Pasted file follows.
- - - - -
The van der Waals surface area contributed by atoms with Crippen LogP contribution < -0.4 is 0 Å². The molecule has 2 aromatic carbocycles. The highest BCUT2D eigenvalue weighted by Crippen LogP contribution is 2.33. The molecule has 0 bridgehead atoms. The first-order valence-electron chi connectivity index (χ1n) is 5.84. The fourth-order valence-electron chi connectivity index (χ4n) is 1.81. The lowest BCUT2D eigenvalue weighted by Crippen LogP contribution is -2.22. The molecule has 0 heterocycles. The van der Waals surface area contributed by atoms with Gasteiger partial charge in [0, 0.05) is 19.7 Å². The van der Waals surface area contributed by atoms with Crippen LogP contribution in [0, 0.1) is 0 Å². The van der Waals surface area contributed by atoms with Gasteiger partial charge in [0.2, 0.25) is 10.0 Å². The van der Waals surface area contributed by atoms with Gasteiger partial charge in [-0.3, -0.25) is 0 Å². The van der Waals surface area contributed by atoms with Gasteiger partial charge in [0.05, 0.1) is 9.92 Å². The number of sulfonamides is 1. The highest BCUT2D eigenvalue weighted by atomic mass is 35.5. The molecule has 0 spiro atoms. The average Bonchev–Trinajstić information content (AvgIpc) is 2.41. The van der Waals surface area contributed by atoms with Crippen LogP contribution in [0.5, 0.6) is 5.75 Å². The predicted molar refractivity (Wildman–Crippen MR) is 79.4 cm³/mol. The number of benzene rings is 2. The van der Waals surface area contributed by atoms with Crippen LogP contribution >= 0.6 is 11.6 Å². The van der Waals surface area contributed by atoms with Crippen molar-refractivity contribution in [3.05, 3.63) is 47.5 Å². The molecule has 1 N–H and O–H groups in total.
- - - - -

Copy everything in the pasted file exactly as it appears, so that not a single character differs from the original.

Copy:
The van der Waals surface area contributed by atoms with Crippen LogP contribution < -0.4 is 0 Å². The molecule has 2 aromatic carbocycles. The highest BCUT2D eigenvalue weighted by Crippen LogP contribution is 2.33. The molecule has 0 bridgehead atoms. The first-order valence-electron chi connectivity index (χ1n) is 5.84. The fourth-order valence-electron chi connectivity index (χ4n) is 1.81. The lowest BCUT2D eigenvalue weighted by Crippen LogP contribution is -2.22. The molecule has 0 heterocycles. The van der Waals surface area contributed by atoms with Gasteiger partial charge in [0, 0.05) is 19.7 Å². The van der Waals surface area contributed by atoms with Crippen LogP contribution in [0, 0.1) is 0 Å². The van der Waals surface area contributed by atoms with Gasteiger partial charge in [0.2, 0.25) is 10.0 Å². The van der Waals surface area contributed by atoms with Gasteiger partial charge in [-0.3, -0.25) is 0 Å². The van der Waals surface area contributed by atoms with Gasteiger partial charge in [0.05, 0.1) is 9.92 Å². The number of sulfonamides is 1. The highest BCUT2D eigenvalue weighted by atomic mass is 35.5. The molecule has 0 spiro atoms. The average Bonchev–Trinajstić information content (AvgIpc) is 2.41. The van der Waals surface area contributed by atoms with Crippen LogP contribution in [0.5, 0.6) is 5.75 Å². The predicted molar refractivity (Wildman–Crippen MR) is 79.4 cm³/mol. The number of benzene rings is 2. The van der Waals surface area contributed by atoms with Crippen LogP contribution >= 0.6 is 11.6 Å². The van der Waals surface area contributed by atoms with Crippen molar-refractivity contribution in [3.05, 3.63) is 47.5 Å². The molecule has 1 N–H and O–H groups in total.